• 2018-07
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  • br Contribution br Acknowledgments and


    Acknowledgments and disclosures
    Introduction Following HSCT a complex immune reconstitution (IR) is observed. When the infused CD34+cells (CD34+i) begin to proliferate, an increase in peripheral blood ddr1 is detected. Lymphocytes require more time than granulocytes in order to reestablish their normal function during the early post-transplant period [1]. An absolute lymphocyte count (ALC) >500/μl at day 15 post-HSCT has been associated with a better prognosis in patients with hematologic malignancies [2–4]. Moreover, the number of CD34+i has been associated with ALC and clinical evolution. Hence, an ALC≤500/μl on day 15 has been proposed as an independent risk factor [3–6]. Our aim was to determine the influence of ALC, at day 15, in predicting post-HSCT outcome in patients with non-Hodgkin lymphoma (NHL), Hodgkin lymphoma (HL) and multiple myeloma (MM) in terms of progression-free survival (PFS) and overall survival (OS), and to analyze the relationship between the number of CD34+i and the number of days required in order to reach ALC≥500/μl as well as clinical evolution.
    Materials and methods
    Discussion In accordance with the results, we have been able to determine the existence of several factors with an impact on outcome after autologous HSCT. Additional variables have been reported [5–7] but detailed description of every single prognostic factor apparently involved in post-transplant evolution was beyond the scope of this study. In accord with other authors [3–7], patients in our study with localized disease at diagnosis showed better outcome compared to those whose disease was in an advanced stage. Furthermore, patients in CR1 or CR2 pre-HSCT showed better survival rates than those who presented with disease progression. Nevertheless, in contrast with other authors [6,7], there did not seem to be any significant difference in prognosis between patients in PR and those who achieved CR2 pre-HSCT. Porrata et al. were the first to describe prognostic significance of early ALC in patients with HM undergoing HSCT [2–5] and we confirmed that. Some authors have attributed this improvement in survival to a decrease in infection susceptibility in the subgroup of patients who managed to attain an early lymphocytic reconstitution (ELR) after HSCT [1,2]. Even though we did not specifically analyze infection risk in our patients, we proposed that such a relation can be responsible for this observation. Developing a means to predict ELR (to express as ALC) after HSCT could be of great use during transplantation. In order to try to prove this point, we obtained a predictive model capable of estimating total days for ELR according to CD34+i at day 0. Late ALC (after day 15) can probably be associated with a greater incidence of infections due to impaired immunity and, hence, a worse prognosis [6–8]. Consequently, pre-transplant knowledge of lymphocyte reconstitution dynamics should be able to define which subgroup of patients could benefit from early antibiotic therapy, and which optimal CD34+i count should be reached in order to guaranty ELR. In this sense, we propose early ALC as a predictive prognostic marker. Additionally, we found a positive correlation between CD34+i and dynamics of lymphocyte recovery, especially in patients with HL. We have obtained a regression line as a predictive model of lymphocyte recovery, not previously described, based on CD34+i and it could be used as a prognosis tool in this patients. Nonetheless, future prospective studies analyzing lymphocyte subpopulations are needed to achieve a better understanding of IR. There are still many questions that remained unanswered.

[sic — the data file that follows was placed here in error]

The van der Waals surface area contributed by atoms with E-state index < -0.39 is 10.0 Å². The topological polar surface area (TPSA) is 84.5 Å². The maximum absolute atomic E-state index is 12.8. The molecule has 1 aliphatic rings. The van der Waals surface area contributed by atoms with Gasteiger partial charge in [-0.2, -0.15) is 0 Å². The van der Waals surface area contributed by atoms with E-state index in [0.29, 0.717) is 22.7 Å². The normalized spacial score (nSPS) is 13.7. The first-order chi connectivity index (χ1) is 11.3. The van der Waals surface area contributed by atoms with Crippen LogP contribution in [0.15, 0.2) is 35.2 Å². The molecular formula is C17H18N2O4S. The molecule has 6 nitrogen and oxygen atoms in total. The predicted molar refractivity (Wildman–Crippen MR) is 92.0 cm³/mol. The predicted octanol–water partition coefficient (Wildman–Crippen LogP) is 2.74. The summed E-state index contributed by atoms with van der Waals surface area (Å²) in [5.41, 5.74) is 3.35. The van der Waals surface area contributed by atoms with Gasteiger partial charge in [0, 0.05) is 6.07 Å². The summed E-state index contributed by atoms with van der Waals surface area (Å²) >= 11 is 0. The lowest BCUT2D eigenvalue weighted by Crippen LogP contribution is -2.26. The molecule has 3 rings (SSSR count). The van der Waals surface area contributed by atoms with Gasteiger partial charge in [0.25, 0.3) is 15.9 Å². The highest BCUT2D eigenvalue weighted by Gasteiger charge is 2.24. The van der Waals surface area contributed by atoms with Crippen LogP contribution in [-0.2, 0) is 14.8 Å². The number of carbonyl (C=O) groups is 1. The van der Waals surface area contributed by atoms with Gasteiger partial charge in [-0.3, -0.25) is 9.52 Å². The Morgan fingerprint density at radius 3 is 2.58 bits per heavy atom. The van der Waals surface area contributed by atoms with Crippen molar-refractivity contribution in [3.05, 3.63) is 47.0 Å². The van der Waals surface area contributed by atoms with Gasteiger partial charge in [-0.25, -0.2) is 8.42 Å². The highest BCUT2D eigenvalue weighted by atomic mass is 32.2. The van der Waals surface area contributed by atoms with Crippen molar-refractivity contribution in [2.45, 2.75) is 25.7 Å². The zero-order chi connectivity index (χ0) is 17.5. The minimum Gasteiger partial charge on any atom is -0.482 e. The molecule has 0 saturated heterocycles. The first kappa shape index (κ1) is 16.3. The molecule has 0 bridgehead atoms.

Role of the funding source
    Authors\' contributions
    Introduction Chronic myelogenous leukemia (CML), a rare disease in children and young people, is a myeloproliferative neoplasm consistently associated with the BCR-ABL fusion gene. The oncoprotein BCR-ABL, deranges the balance of cell growth and death in normal hematopoietic cells. The BCR-ABL tyrosine kinase (TK) inhibitor, imatinib mesylate (IM), is an effective treatment for CML. Although IM inhibits TKs associated with specific diseases, in vivo inhibition of PDGF receptor and c-kit may also occur and may have clinical consequences. IM is well tolerated and molecular remission can be achieved in children and adults. However, altered bone and mineral metabolism [1,2] and severe oligozoospermia [3] in patients taking IM before puberty, and reduction of testosterone and gynecomastia [4], thyreopathy [5] and other endocrinological disorders in a proportion of adult patients has been reported [6].